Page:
Looking for painters on Facebook makes a lot of sense these days. Google used to be and still is to a point, the place to search for and find a good service provider. Were you looking for a furnace repair technician? You googled “furnace repairs in your town” and you found plenty of technicians at your service. Google has always insisted on providing a great search experience for it’s users. Reality is, this experience seems to be distancing itself (in a hurry) from that initial promise. Google makes it’s income from online ads. Last year about 95% of it’s income came from ads. Adwords itself is responsible for about 70% of that revenue. It makes sense then that most of the results coming back after a search, especially at the top half of the screen seem to be paid or sponsored.
Local results seem to be manipulated by savvy marketers and there are very few spots for the so called organic results. The more scarce the real estate for these “organic results” gets, the more contested it becomes. As a result, “review” companies, Yellow Pages type groups and lead providers with big budgets snap these spots. So what is left for us smaller painting contractor then? How is a reputable painting company supposed to make its services available when our demographic is searching for local painters? Well it is almost impossible for the searching public to find their next painter on the first page of Google, unless they contact the advertised companies or look through painters reviews.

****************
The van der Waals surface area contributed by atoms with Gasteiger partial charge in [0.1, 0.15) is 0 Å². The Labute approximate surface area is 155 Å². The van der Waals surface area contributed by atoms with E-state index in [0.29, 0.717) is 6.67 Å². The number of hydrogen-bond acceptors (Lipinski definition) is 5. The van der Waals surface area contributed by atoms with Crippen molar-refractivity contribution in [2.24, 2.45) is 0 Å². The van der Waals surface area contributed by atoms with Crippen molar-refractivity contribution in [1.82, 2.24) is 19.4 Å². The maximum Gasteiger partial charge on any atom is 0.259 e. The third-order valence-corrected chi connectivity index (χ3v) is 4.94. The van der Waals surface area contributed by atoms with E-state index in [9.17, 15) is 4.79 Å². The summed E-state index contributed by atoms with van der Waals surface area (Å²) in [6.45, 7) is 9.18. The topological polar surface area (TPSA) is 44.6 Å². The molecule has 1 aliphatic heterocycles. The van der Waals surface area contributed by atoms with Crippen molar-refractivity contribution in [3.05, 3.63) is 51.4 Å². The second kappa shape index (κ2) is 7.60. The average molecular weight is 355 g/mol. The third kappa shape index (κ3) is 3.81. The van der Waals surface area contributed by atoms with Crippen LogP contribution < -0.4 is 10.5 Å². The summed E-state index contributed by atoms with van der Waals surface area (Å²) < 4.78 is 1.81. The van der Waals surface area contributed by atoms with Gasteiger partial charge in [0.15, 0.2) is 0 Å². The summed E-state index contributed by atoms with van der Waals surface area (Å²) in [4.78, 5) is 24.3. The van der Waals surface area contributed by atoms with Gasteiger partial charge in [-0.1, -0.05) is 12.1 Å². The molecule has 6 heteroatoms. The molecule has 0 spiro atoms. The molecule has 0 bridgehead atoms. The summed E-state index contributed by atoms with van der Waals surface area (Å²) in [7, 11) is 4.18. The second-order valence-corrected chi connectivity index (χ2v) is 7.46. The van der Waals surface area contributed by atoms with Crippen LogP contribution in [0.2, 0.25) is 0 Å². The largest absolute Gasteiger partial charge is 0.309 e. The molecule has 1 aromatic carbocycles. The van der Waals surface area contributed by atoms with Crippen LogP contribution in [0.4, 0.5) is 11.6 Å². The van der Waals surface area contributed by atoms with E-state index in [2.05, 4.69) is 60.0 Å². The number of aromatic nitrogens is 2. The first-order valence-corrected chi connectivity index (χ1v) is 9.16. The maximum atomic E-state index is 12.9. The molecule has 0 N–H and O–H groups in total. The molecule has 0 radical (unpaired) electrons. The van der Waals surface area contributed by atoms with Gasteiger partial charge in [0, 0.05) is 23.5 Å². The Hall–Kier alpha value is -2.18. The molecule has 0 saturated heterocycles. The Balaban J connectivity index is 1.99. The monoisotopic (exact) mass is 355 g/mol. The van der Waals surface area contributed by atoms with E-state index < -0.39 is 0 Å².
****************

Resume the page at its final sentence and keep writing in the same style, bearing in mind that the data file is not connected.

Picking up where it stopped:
There are now painters on Facebook (like Ecopainting) with a story to tell. This platform is slowly now becoming our virtual showroom. As a platform it does lend itself to that kind of thing. You get to invite your future clients, your prospects to your Company Page. Then you can show off your work with all kinds of pictures, before and after shots. You get to write and promote here, blogs about projects, even have your customers rave about your painting services and skills.
Social Proof & Social Identity
Facebook it seems, was always built for corporate purposes and most corporate entities spend a lot of their marketing budgets here. And yet the majority of Facebook users are everyday people. Yes, the consumers’ preferences are recorded, their tastes monitored but somehow they can still benefit from it. Are you looking for a painter? Which ones did your friend or your friend’s friend use? What was their experience with them? You can spend some time to follow that painting company. Check out a few of their projects as they are uploaded as project pictures. You may even catch a glimpse of some of their painters in action. Are they professional? do they take pride in his work? Do they provide a good customer experience? Is it a good idea to have that painter work in your home? How do they interact with their followers, with people asking them questions? Have they written any blogs that you can follow? This is what in the search marketing world is called social proof. That means endorsements and citations from all kinds of people.
What does that mean for you the consumer who is looking for a painter on Facebook? What is the social identity of that company? Do they look like a good fit for that project you have in mind? In fact, you can follow them back in their timeline, even ask them questions.
Interacting with our visitors
We as local painting contractors appreciate interacting with our Facebook followers. They may be located north or west of Toronto and our offices are in the east, but in Facebook they are neighbours and a part of our community. I am not sure how much advertising money Facebook gets from large corporations vs how much of it comes from small service providers but one thing is always going to continue: none of their monetizing scheme can exist without the millions of everyday users. They are the demographic that everyone is after. As a result small business and consumers can still have a place to interact.
By the way, visit our Facebook Page and check out our community.